Monday, November 21, 2011

The Runner

I spent much of my childhood ignoring my little brother.  I have many fond memories, but for the most part he was just in the background of the house.  I adored my older brother and was overjoyed, at the age nine, to finally have the baby sister I had wanted for all those years.  I guess I just didn’t have much time for T-bird.  Ironically, I didn’t really start to pay attention to him till I was out of the house. 

I remember coming home for summer break after my sophomore year.  T-bird, who had never been much of an athlete, was having a great season on the track team as a freshman in high school.  My father took great delight in watching T-bird’s races whenever he could.  And since I had nothing better to do on my summer break, I tagged along to the DCL Championship.  I watched my quiet, un-athletic little brother kick some serious track butt.  I screamed his name as he rounded the corners of the track and my father noted his splits.  I was hooked.

For the past ten years, I have been to as many track and cross country meets as I could make.  I went to every DCL Championship for the four years T-bird was in high school.  I followed him, standing alongside my father, at States.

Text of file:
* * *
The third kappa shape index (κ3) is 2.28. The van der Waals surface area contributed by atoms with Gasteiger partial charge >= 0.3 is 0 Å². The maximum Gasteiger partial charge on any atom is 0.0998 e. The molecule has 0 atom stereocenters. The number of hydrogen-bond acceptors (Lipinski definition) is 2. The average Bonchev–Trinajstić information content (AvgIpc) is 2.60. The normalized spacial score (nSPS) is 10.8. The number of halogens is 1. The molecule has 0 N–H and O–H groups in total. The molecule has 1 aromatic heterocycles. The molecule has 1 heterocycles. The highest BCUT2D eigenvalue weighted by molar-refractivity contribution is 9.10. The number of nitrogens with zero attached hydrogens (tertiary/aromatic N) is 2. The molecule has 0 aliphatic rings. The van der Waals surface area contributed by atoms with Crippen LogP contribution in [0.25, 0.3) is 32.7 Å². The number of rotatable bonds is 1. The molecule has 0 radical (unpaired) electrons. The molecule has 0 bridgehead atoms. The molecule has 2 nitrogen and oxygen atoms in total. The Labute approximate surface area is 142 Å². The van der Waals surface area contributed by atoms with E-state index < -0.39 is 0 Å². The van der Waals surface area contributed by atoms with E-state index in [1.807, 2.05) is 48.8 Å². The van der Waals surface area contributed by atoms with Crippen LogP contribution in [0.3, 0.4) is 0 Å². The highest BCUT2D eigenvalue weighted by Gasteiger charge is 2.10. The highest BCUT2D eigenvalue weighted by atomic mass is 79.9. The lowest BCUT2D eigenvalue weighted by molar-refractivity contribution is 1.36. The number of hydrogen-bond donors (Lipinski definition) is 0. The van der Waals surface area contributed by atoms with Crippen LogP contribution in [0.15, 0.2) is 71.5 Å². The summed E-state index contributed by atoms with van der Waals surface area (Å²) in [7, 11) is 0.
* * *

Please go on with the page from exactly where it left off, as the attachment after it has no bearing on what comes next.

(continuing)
I stood in the driving rain as T-bird ran his first college cross country meet.  My phone got so wet, reporting times to my father back home, it shorted out and never worked quite right again.  I drove to small colleges throughout Maryland and Pennsylvania to watch my brother – often with my father in the passenger seat. 

I watched in agony as T-bird lost his last college cross country meet, one shoe lost on the course, coming in second place.  A second place finish that was lost to the other runner, not won.  I hugged him at the finish, sweaty and streaked with mud, feeling his silent tears at the loss. 

Yesterday, I watched one last race.  After so many years of training for so many races, T-bird announced earlier this year that the Philadelphia Marathon would be his last race.  I had to be there.  I held up a poster, Laura on my shoulders, as T-bird approached the first mile.  I screamed and cheered at the six mile mark.  I marked the splits received by text messages at 10K, halfway mark, 30K.  I waited at the finish, waited, got nervous, and finally saw him.  I saw my little brother, my brother with the quiet strength, cross the finish line in his last race.

In the next few weeks, T-bird will complete his Master’s Degree and start a new career in New York City.  I am so proud of my little brother.